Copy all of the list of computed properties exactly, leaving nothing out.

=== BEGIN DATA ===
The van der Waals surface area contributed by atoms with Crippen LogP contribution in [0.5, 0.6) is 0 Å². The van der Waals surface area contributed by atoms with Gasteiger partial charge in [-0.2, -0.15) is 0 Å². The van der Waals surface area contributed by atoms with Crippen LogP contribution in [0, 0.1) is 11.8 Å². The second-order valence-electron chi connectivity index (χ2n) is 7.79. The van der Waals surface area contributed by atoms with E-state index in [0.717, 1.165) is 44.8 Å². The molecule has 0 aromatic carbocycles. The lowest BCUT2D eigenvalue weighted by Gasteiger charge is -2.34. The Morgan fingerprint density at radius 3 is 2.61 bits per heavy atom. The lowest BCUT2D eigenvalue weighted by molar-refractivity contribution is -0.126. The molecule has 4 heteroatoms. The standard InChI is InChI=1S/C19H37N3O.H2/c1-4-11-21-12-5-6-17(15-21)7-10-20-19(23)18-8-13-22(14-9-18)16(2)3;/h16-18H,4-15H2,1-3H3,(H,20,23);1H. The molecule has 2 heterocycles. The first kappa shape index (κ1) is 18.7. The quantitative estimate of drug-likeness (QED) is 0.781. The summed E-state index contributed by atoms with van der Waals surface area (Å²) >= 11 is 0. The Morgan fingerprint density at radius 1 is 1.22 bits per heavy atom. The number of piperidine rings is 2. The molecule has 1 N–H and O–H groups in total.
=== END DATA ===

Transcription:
The van der Waals surface area contributed by atoms with Crippen LogP contribution in [0.5, 0.6) is 0 Å². The van der Waals surface area contributed by atoms with Gasteiger partial charge in [-0.2, -0.15) is 0 Å². The van der Waals surface area contributed by atoms with Crippen LogP contribution in [0, 0.1) is 11.8 Å². The second-order valence-electron chi connectivity index (χ2n) is 7.79. The van der Waals surface area contributed by atoms with E-state index in [0.717, 1.165) is 44.8 Å². The molecule has 0 aromatic carbocycles. The lowest BCUT2D eigenvalue weighted by Gasteiger charge is -2.34. The Morgan fingerprint density at radius 3 is 2.61 bits per heavy atom. The lowest BCUT2D eigenvalue weighted by molar-refractivity contribution is -0.126. The molecule has 4 heteroatoms. The standard InChI is InChI=1S/C19H37N3O.H2/c1-4-11-21-12-5-6-17(15-21)7-10-20-19(23)18-8-13-22(14-9-18)16(2)3;/h16-18H,4-15H2,1-3H3,(H,20,23);1H. The molecule has 2 heterocycles. The first kappa shape index (κ1) is 18.7. The quantitative estimate of drug-likeness (QED) is 0.781. The summed E-state index contributed by atoms with van der Waals surface area (Å²) >= 11 is 0. The Morgan fingerprint density at radius 1 is 1.22 bits per heavy atom. The number of piperidine rings is 2. The molecule has 1 N–H and O–H groups in total.